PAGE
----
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Bosses quizzed over long hours of doctors

NHS managers are being questioned about the working hours of junior doctors by the new director general for health in Scotland to ensure staff and patients are not being put at risk.

CONCERN: Fears have been expressed about the long hours worked by junior doctors. Picture: Kieran Dodds
CONCERN: Fears have been expressed about the long hours worked by junior doctors. Picture: Kieran Dodds

Paul Gray, who became director general for health and social care and NHS Scotland chief executive at the end of last year, said he was aware concern had been raised about new medics working excessive hours and would raise it with health board chief executives.

His promise follows a campaign by Brian Connelly, the father of junior doctor Lauren Connelly, who died driving home from a night shift at Inverclyde Royal Hospital, Greenock.

Dr Connelly was seven weeks into her first job when she suffered her accident. Before Christmas Mr Connelly revealed the hours she had been working and called for an overhaul of junior doctor's working patterns.

Discussing the issue in his first interview since his appointment was announced, Mr Gray said: "If any member of the NHS in Scotland loses their life whether they are on duty or off duty, that is a tragedy in its own right. If there is something we could do to help ensure one such tragedy is prevented then I want to do that."

Since Mr Connelly began calling for change, Scottish Government representatives have repeatedly said all health boards are meeting the European Working Time Directive limiting the working hours of doctors to 48 a week. However, boards can do this by averaging working hours over six months.

The Herald submitted questions last year that revealed five boards were rostering some doctors to work more than 87 hours in a week.

Mr Connelly has said his daughter had to work up to 12 consecutive days, had no time for lunch and was routinely late home. He is calling for the European Working Time Directive to be implemented in spirit as well as on paper.

Mr Gray said he intended to talk to chief executives about the issue because he wanted to know what was happening.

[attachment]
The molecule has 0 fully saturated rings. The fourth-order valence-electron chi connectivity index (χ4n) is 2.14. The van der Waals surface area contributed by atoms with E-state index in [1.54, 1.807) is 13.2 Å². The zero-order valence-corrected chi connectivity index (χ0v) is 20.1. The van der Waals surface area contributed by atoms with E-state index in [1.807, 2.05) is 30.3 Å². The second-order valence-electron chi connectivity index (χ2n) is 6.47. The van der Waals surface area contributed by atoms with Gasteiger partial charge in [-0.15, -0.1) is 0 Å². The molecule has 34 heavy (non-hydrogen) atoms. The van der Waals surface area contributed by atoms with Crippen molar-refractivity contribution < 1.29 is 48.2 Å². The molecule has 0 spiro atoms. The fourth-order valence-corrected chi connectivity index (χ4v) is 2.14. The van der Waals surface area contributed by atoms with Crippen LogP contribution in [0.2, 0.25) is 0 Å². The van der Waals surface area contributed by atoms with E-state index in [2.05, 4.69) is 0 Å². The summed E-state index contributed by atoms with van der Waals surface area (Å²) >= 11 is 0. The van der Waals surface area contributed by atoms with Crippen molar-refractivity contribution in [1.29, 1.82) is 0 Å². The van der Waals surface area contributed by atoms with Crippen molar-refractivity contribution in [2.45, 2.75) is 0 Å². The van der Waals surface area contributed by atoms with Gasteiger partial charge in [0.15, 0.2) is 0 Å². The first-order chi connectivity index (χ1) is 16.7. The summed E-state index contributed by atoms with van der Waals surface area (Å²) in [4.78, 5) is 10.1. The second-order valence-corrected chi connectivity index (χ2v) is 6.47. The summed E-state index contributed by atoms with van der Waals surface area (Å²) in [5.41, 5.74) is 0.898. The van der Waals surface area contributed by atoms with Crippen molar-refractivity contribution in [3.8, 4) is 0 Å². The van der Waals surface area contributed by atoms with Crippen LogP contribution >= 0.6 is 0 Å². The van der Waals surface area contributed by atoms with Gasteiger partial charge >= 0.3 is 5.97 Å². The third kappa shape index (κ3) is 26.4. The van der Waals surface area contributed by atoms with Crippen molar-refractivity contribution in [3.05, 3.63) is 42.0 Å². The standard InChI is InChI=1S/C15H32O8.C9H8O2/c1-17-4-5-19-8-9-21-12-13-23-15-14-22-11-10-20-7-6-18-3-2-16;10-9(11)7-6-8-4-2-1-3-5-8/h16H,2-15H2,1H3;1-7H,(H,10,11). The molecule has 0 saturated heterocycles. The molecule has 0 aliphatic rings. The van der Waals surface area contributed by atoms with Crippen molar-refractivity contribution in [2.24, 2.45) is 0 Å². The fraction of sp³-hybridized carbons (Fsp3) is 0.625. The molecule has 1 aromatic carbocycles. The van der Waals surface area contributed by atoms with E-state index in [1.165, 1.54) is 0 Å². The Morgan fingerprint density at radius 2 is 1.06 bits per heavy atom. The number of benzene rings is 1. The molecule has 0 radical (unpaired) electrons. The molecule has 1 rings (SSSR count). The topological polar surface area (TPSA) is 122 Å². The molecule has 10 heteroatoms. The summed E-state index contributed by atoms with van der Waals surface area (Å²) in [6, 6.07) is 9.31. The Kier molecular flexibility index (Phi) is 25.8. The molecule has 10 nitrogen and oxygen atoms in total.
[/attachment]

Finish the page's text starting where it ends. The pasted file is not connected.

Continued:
He said: "I will be asking, 'What more could we be doing to assure ourselves we are not putting the wellbeing of patients or junior doctors at risk by our current approach?'"

Mr Gray, who took over the helm of the NHS following the departure of Derek Feeley last year, said he wanted to understand what the issues were and then to see what could be done.

He raised the matter on Wednesday at a meeting with health board chief executives.

Mr Connelly welcomed Mr Gray's decision to discuss the issue with senior managers. He said: "I would encourage them to seek input from junior doctors as to how things really are on the ground, the pressure they are under, and the number of hours they work in addition to those they have on rostered shifts.

"There is ample evidence from the annual junior doctors' survey that is consistent over many years in clearly demonstrating junior doctors are routinely working in excess of their rostered shifts and this is causing them to be tired as a result.

"This is bad for them and has the potential to have a detrimental impact on patient care."

The Scottish Government is already working with the British Medical Association (BMA) in Scotland to improve guidance on junior doctors working hours.

A spokeswoman for BMA Scotland, said: "We welcome Mr Gray's interest in wanting to have a better understanding of junior doctors' rotas. It is important it is not just the letter of the law, but also the spirit of the law that needs to be implemented if positive changes are to be made.

"There needs to be a greater recognition among employers of the effects of fatigue on doctors and patient safety and NHS boards need to work with junior doctors to develop rotas that are sensible and safe."

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